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Reviews » Blu-ray Reviews » The Soldier (Blu-ray)
The Soldier (Blu-ray)
Kino // R // March 27, 2018 // Region A
List Price: $23.20 [Buy now and save at Amazon]
Review by Jesse Skeen | posted April 5, 2018 | E-mail the Author
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1982's The Soldier was James Glickenhaus' follow-up to the previous year's cult favorite The Exterminator. While that movie went rather crazy with the "revenge movie" formula, this time he tried his hand at an international political thriller that was called a "de-glamorized James Bond." The rather generic title is actually the codename of an otherwise unnamed man played by Ken Wahl, who heads a force of top-secret agents in a "special force" run and known only to the head of the CIA.

The conflict they deal with here is a nuclear bomb that terrorists have placed near a major oil field in Saudi Arabia. They issue a threat demanding that the Israelis withdraw from the West Bank of Jordan, otherwise they will detonate the bomb and not only cause a huge explosion but also render about half of the world's oil supply unusable for 300 years. "The Soldier" has to get his team together and figure out exactly who is behind this and how to stop the bomb from going off- and to do this he has to travel across many different countries all of which, including most of the United States intelligence, think he's an enemy. The plot is rather disjointed and serves mostly to showcase some rather impressive action sequences for such a "small" movie, including a rather complex ski chase and a car jump over the Berlin Wall.

Like The Exterminator, Glickenhaus pulls very few punches with the violence and also gets in several practical (meaning not faked) explosions. The cast including Wahl however don't get a whole lot of dialogue, and a first-time viewing can be rather confusing figuring out exactly who everyone is and what they're doing. For example there's a sudden cut from Europe to a scene in an American redneck bar (with an early appearance from George Strait providing the entertainment there) for no apparent reason, only later does it make sense that this scene introduces two of the team members getting together and heading to join the mission. Klaus Kinski gets a "special appearance" billing as the KGB agent the Soldier travels to Austria to meet up with, but is hardly onscreen for more than a couple minutes. The movie also features one of the most abrupt endings I've ever seen. The action is its saving grace however, as well as the electronic music score by Tangerine Dream which isn't one of their best as it borrows heavily from their prior work- the closing theme is an obvious rip-off of their "Beach Theme" from 1981's Thief.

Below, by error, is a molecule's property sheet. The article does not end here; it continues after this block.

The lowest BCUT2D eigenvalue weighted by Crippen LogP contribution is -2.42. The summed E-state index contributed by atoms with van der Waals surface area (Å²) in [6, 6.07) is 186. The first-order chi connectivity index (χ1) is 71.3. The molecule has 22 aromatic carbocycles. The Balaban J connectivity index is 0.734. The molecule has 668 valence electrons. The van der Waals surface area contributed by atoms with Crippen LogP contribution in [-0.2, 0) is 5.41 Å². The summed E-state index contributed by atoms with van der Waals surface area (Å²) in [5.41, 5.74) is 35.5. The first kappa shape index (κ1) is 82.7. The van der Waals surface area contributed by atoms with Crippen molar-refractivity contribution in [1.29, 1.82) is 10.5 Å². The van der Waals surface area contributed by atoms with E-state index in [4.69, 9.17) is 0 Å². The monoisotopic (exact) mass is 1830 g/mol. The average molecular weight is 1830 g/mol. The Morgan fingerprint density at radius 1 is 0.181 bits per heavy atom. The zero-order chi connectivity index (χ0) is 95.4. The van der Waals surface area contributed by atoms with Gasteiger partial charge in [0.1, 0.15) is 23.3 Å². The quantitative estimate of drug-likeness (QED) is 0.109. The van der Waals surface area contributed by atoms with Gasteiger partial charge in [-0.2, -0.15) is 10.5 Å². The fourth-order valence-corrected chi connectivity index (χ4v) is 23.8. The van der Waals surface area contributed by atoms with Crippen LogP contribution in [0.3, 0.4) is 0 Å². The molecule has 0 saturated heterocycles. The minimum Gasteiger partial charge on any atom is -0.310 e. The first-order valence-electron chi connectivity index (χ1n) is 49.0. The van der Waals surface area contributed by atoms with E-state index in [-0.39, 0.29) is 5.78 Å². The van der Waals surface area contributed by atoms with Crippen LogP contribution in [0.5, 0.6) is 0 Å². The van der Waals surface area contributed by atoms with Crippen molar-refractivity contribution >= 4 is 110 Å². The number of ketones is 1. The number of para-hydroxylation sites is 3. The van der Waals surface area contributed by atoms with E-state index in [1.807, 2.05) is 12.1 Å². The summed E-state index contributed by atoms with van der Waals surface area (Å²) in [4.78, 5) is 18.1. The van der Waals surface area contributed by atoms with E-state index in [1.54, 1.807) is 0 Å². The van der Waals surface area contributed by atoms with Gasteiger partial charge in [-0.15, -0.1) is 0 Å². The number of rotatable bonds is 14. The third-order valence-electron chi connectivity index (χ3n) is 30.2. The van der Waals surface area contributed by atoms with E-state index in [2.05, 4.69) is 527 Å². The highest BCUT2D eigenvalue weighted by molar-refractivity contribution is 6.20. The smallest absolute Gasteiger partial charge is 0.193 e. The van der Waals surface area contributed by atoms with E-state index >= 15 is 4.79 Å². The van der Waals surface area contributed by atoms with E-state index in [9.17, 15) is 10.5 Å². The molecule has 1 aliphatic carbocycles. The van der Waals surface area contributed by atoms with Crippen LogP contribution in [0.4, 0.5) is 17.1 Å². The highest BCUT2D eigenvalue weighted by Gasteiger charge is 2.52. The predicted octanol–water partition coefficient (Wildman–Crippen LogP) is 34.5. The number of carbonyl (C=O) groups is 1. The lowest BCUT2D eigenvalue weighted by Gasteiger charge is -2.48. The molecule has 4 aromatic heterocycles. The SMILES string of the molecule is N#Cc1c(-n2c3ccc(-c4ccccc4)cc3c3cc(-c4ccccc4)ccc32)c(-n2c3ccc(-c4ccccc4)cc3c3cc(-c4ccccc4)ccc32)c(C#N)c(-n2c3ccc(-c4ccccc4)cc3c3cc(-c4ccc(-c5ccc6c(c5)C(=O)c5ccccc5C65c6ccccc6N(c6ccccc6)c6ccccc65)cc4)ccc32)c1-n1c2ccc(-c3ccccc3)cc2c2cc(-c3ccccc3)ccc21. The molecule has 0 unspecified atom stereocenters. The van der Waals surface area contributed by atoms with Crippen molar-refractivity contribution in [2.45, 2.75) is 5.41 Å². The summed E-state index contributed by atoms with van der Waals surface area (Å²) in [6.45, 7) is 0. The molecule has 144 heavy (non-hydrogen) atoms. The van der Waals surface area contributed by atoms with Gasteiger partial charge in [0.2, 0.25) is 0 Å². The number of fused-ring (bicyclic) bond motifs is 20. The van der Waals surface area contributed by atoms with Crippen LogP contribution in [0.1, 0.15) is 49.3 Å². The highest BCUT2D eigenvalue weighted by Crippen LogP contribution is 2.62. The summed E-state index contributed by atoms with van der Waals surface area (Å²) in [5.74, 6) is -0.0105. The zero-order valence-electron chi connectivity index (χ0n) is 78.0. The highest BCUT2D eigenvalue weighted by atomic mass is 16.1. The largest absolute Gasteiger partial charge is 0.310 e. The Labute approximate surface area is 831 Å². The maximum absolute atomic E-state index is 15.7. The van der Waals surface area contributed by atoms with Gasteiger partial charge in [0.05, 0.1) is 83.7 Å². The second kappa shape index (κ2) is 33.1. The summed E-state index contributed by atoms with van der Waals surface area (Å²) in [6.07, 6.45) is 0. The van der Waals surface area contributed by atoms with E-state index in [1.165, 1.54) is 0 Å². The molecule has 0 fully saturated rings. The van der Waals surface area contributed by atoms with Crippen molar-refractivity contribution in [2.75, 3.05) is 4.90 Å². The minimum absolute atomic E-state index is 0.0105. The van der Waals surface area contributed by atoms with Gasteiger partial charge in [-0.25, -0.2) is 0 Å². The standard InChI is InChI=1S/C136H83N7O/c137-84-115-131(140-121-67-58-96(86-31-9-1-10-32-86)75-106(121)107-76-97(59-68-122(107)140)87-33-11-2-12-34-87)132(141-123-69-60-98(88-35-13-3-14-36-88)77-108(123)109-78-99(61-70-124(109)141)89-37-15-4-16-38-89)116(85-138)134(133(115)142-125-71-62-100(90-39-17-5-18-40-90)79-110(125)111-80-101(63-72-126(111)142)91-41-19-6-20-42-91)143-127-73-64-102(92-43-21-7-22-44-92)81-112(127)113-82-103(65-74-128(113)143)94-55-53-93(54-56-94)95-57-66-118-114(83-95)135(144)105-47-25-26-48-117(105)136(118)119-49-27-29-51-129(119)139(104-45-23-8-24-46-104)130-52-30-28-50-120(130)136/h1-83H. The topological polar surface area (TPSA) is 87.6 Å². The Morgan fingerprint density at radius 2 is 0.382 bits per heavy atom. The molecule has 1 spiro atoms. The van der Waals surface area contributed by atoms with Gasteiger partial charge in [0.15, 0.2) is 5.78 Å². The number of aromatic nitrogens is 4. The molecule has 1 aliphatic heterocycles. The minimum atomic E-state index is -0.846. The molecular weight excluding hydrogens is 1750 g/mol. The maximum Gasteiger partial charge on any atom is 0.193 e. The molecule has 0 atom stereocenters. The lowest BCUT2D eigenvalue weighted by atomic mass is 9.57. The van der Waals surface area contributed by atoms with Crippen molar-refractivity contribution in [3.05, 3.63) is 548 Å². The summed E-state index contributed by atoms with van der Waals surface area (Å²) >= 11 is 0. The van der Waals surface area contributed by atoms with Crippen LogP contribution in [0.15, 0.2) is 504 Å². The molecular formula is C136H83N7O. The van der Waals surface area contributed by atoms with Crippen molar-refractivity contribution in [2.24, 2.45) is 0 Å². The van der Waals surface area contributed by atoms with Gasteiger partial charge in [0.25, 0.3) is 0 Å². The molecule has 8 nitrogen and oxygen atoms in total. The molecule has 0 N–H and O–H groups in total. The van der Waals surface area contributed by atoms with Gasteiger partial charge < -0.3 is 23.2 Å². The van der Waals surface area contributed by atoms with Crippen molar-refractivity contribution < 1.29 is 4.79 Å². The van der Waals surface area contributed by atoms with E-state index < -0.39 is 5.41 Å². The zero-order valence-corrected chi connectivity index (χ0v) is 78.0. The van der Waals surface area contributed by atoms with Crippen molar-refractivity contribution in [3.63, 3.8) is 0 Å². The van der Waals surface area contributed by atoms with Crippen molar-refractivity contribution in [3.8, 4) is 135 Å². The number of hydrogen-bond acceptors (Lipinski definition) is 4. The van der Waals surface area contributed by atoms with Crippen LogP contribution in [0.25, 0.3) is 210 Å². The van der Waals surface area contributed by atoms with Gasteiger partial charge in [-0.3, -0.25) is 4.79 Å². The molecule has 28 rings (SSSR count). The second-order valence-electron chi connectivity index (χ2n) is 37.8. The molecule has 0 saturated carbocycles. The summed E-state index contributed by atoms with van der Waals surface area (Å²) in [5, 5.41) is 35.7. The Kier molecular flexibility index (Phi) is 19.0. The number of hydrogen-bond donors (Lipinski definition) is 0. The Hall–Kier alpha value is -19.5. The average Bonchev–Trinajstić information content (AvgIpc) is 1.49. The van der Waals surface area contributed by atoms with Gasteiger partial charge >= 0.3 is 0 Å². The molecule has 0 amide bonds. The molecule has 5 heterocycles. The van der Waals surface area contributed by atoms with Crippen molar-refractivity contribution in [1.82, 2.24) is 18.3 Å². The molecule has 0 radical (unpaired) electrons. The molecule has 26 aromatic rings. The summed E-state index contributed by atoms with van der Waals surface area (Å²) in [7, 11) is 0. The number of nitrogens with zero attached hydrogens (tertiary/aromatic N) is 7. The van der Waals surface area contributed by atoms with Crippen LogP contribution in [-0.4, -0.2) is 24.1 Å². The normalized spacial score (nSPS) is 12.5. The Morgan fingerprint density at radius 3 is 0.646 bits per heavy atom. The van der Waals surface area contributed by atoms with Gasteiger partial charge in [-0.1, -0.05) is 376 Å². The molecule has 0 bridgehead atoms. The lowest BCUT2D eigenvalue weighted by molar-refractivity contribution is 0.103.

Picture:

The hi-def transfer done by MGM is a revelation compared to the 1983 Embassy CED videodisc which is the only way I've previously seen this movie. (MGM released it on VHS more recently, in an assumedly updated transfer from that.) It's infinitely brighter and sharper, showing details that are lost in the shadows on the older transfer, yet doesn't appear to be artificially enhanced. Colors are intentionally cold, and there's a bit of dirt visible which was likely on the negative. There's also a few white hot spots throughout which are also present on the older transfer.

Sound:

The mono audio is encoded in 2-channel DTS Master Audio and stays properly centered, with a bit of noise in parts typical of optical film tracks. It certainly isn't perfect, some dialogue is a bit hard to understand (subtitles would've been very helpful here, but there are none) but Tangerine Dream's music still shines through under the circumstances.

Extras:

Kino's Blu-Ray includes two commentary tracks- one from director James Glickenhaus who talks about the casting and production, and another from Jim Hemphill who is a huge fan of Glickenhaus. He spends most of the track talking not about what's onscreen but more about Glickenhaus' career overall. It's quite informative at least assuming you've already seen The Exterminator as that is talked about a lot.

Besides the trailer for The Soldier, there are also previews in varying quality for the following: The Taking of Beverly Hills, the 1980s remake of I, The Jury, When Eight Bells Toll, Gorky Park, The Park is Mine (also featuring music by Tangerine Dream), The Package and Malone.

Final Thoughts:

The Soldier has some memorable action pieces accomplished with a low budget, and its datedness makes it that much more entertaining today. It's also quite impressive to see such a short (under 90 minutes) movie cover so many territories, although by the end it feels like some scenes were mistakenly left out.

Jesse Skeen is a life-long obsessive media collector (with an unhealthy preoccupation with obsolete and failed formats) and former theater film projectionist. He enjoys watching movies and strives for presenting them perfectly, but lacks the talent to make his own.

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